White Oak Realty, LLC et al v. United States Army Corps of Engineers et al
ORDER AND REASONS denying 32 Motion to Dismiss, or Alternatively, Motion for More Definite Statement as set forth in document. Signed by Judge Jane Triche Milazzo. (ecm)
UNITED STATES DISTRICT COURT
EASTERN DISTRICT OF LOUISIANA
WHITE OAK REALTY, LLC
UNITED STATES ARMY CORP
OF ENGINEERS, ET AL.
ORDER AND REASONS
Before the Court is a Motion to Dismiss or Alternatively for a More
Definite Statement.1 For the following reasons, the Motion is DENIED.
This is a civil action for declaratory and injunctive relief. The plaintiffs
R. Doc. 32.
The following facts are drawn primarily from the second amended complaint. See
generally R. Doc. 31.
are White Oak Realty, LLC and Citrus Realty, LLC. The defendants are the
United States Corps of Engineers (the "Corps") and various Corps employees.
The dispute involves mitigation requirements imposed by the Corps on a tract
of land in Southeast Louisiana ("Idlewood Stage 2") jointly owned by Plaintiffs.
In response to the devastation caused by Hurricanes Katrina and Rita,
Congress authorized the Corps to undertake a series of projects collectively
known as the Hurricane and Storm Damage Risk Reduction System
("HSDRRS"). One of these projects involves the use of soil and clay ("borrow
material") to reinforce levees and floodwalls in the Gulf South. Under the
applicable statutes and regulations, the Corps determines whether a particular
location is a suitable source of borrow material and if so whether mitigation of
losses to fish and wildlife is necessary.3
At some point in 2010, Plaintiffs discovered the presence of borrow
material in Idlewood Stage 2.4
They subsequently filed a "suitability
determination" with the Corps to confirm the borrow material could be used in
HSDRRS projects. In October 2010, the Corps issued a preliminary report
approving the use of borrow material from Idlewood Stage 2 and nine other
sites.5 The report found that the excavation of borrow material from Idlewood
Stage 2 would cause "unavoidable impacts" to the environment.6 Accordingly,
if Idlewood Stage 2 were ultimately approved for HSDRRS projects, the
See 33 U.S.C. § 2283.
The complaint is unclear as to when Plaintiffs discovered the borrow material.
See R. Doc. 31-1.
Id. at p. 15.
landowner or contractor would be required to provide compensatory mitigation
prior to excavation by purchasing credits from a mitigation bank.7
In a letter dated November 4, 2010, the Corps notified Plaintiffs that
Idlewood Stage 2 "appears to be acceptable for use as a source" of borrow
material.8 The letter confirmed the preliminary report's determination that
excavation would harm the environment.9 The letter required Plaintiffs to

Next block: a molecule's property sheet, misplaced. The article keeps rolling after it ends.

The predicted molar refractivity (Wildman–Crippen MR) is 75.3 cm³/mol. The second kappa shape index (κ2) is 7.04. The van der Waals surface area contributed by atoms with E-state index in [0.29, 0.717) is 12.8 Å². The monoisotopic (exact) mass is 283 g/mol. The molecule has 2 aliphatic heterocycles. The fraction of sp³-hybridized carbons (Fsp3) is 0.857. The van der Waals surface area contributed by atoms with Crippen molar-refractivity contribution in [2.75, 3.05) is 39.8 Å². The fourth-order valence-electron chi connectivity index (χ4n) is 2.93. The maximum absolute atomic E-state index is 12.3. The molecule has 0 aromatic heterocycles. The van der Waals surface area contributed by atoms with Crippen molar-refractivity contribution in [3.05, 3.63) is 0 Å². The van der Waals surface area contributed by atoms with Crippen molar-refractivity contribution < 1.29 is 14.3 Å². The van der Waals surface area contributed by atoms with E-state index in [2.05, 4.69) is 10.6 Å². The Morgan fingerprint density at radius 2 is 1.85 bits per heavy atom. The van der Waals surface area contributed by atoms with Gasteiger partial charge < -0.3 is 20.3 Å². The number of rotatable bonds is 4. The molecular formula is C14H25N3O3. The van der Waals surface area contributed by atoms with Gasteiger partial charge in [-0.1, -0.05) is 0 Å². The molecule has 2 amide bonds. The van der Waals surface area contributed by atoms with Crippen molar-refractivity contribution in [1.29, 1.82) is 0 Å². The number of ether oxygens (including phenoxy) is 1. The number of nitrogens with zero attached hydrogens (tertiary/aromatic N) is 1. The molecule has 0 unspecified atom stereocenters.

"provide proof of mitigation to the Corps . . . prior to excavation."10 The Corps
issued a similar letter on April 14, 2011, reaffirming the requirement that
Plaintiffs provide mitigation.11
The letter informed Plaintiffs that their
"compensatory mitigation requirements may be met" by obtaining credits from
select mitigation banks.12
Plaintiffs subsequently hired Mitigation Strategies, LLC ("Mitigation
Strategies") hoping to convince the Corps of the "legal and factual errors
underlying [its] mitigation requirements."13 Mitigation Strategies argued to the
Corps on numerous occasions that mitigation was neither necessary nor
appropriate under the law. In the alternative, if mitigation was required,
Mitigation Strategies argued the law required in-kind mitigation, rather than
the purchase of credits from mitigation banks.
R. Doc. 31-3 at p. 2.
Id. at p. 3.
See R. Doc. 31-5.
Id. at p. 2.
R. Doc. 31 at ¶64.
The Corps disagreed. On June 24, 2011, the Corps informed Plaintiffs that
mitigation is "require[d] [to] be accomplished through the purchase of bank
credits."14 Mitigation Strategies responded to this letter with further efforts to
convince the Corps that mitigation was unnecessary. These efforts culminated
in a February 20, 2013 letter from the District Commander.15 The letter
reiterated the Corps's previous position that borrow material from Idlewood
Stage 2 could not be excavated for use in HSDRRS projects until credits were
purchased from a mitigation bank (the "Mitigation Requirement").16
Plaintiffs filed suit against the Corps and various Corps employees on
June 10, 2013.
They contend that the Water Resource Development Act
("WRDA"), 33 U.S.C. § 2201 et seq., does not authorize mitigation for Idlewood
Stage 2 or alternatively that the WRDA does not authorize the Corps to mandate
the purchase of mitigation credits as the sole form of compensatory mitigation.
Plaintiffs also assert claims under the Takings Clause and the Due Process
Clause of the Fifth Amendment.
Motion to Dismiss for Lack of Subject Matter Jurisdiction—Rule 12(b)(1)
A Rule 12(b)(1) motion challenges the subject matter jurisdiction of a
federal district court. "A case is properly dismissed for lack of subject matter
jurisdiction when the court lacks the statutory or constitutional power to